Re: FAA's many soft spots [Re: Ward Miller POU-NY]
      #397195 - 09/30/14 01:39 PM

Quote:

Russell, "redundant rooms" is not always the answer. How about "distributed" rooms? Don't put all your eggs in one basket, to coin a phrase. If one basket is dropped, the other baskets are safe. That doesn't cost much, but maybe offers an acceptable measure of security.




Depends on what the results of losing one room would be.

Remember Lindbergh? He flew a single engine plane on his historic flight. Because in that day a twin-engine airplane couldn't fly on one engine. So having two engines doubled his odds of failure. But later he was the driving force for requiring passenger airplanes to be able to complete their flight after a single engine failure.

Bottom line: If it's not a redundant room, I'm not sure as it would do you any good, and may in fact be a step backward. It would also be a pain in the rear to maintain.


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sreyoB yrraL
AVSIG Member


Reged: 05/16/04
Posts: 9442
Re: FAA's many soft spots [Re: Ward Miller POU-NY]
      #397202 - 09/30/14 03:03 PM

Quote:

Larry, that is the tradition thinking, but often it is just not so. If a disaster is thought about at design time, many simple steps can be taken to minimize problems later on. For example, in this case if the servers had been distributed among several different rooms rather than all in one, recovery would have been easier.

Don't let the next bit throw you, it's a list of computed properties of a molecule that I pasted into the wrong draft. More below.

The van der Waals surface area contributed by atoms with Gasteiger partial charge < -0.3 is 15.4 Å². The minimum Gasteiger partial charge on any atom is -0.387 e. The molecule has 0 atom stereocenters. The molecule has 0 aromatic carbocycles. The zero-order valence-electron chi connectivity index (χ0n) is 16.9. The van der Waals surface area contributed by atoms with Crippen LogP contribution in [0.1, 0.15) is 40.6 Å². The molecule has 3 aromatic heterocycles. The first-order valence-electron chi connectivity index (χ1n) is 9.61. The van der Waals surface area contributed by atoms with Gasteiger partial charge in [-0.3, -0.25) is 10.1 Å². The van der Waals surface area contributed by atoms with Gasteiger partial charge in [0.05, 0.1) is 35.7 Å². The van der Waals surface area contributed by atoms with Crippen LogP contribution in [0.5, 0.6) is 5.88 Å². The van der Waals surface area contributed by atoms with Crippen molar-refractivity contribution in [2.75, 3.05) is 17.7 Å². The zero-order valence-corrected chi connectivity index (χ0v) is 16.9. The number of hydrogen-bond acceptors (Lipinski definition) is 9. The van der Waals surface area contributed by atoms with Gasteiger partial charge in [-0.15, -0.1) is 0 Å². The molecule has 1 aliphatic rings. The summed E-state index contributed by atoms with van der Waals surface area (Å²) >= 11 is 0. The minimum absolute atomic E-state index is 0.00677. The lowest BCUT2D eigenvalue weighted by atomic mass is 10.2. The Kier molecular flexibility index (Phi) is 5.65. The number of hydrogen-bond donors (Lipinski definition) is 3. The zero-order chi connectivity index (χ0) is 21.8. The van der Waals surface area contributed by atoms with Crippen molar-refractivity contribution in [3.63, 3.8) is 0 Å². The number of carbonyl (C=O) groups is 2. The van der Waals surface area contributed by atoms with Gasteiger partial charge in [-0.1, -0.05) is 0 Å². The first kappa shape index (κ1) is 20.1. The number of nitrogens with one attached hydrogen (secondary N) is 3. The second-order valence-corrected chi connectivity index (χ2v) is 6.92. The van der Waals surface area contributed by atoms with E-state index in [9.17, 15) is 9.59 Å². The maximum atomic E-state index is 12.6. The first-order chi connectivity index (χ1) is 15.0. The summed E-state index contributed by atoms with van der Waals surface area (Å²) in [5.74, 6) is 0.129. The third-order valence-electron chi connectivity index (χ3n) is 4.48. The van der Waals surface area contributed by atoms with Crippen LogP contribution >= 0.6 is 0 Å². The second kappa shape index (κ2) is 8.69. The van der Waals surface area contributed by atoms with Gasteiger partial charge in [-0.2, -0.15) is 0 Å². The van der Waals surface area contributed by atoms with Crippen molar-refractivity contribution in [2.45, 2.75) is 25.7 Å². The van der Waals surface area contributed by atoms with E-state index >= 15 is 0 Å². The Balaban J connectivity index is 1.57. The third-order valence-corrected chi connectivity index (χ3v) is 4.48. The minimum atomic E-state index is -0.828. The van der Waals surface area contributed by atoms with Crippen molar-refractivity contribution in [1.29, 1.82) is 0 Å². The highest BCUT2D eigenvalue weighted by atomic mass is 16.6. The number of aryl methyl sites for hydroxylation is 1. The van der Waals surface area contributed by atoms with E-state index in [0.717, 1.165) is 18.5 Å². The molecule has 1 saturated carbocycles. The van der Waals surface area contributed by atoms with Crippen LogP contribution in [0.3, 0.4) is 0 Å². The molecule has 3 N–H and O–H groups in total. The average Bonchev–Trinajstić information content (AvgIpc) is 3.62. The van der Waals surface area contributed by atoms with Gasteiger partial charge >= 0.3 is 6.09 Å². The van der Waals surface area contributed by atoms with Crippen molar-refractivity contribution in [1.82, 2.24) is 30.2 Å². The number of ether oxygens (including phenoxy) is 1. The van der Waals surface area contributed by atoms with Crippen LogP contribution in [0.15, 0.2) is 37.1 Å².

Since this was a deliberate attack by an insider with knowledge of how the system worked, why do you think that he wouldn't have adjusted his attack based on how the system was designed? In your multi-room example he could have started fires in the multiple rooms or chosen a different point of attack that wasn't redundant? Alternately, he could have started the fire in the control room itself which also isn't redundant.

In any case, the result would likely have been the same. All airplanes landing safely and the flight schedules involving Chicago Center airspace were impacted.

How much money do we spend to avoid inconvenience in the event of relatively unlikely occurrences? Wouldn't that money be better spent in areas that could produce broad based improvement in overall system safety?


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Geoff Sjostrom - Chicago
Top Gun


Reged: 04/29/04
Posts: 4312
Re: FAA's many soft spots [Re: Ward Miller POU-NY]
      #397205 - 09/30/14 04:07 PM

Quote:

For example, in this case if the servers had
been distributed among several different rooms rather than all in one,
recovery would have been easier.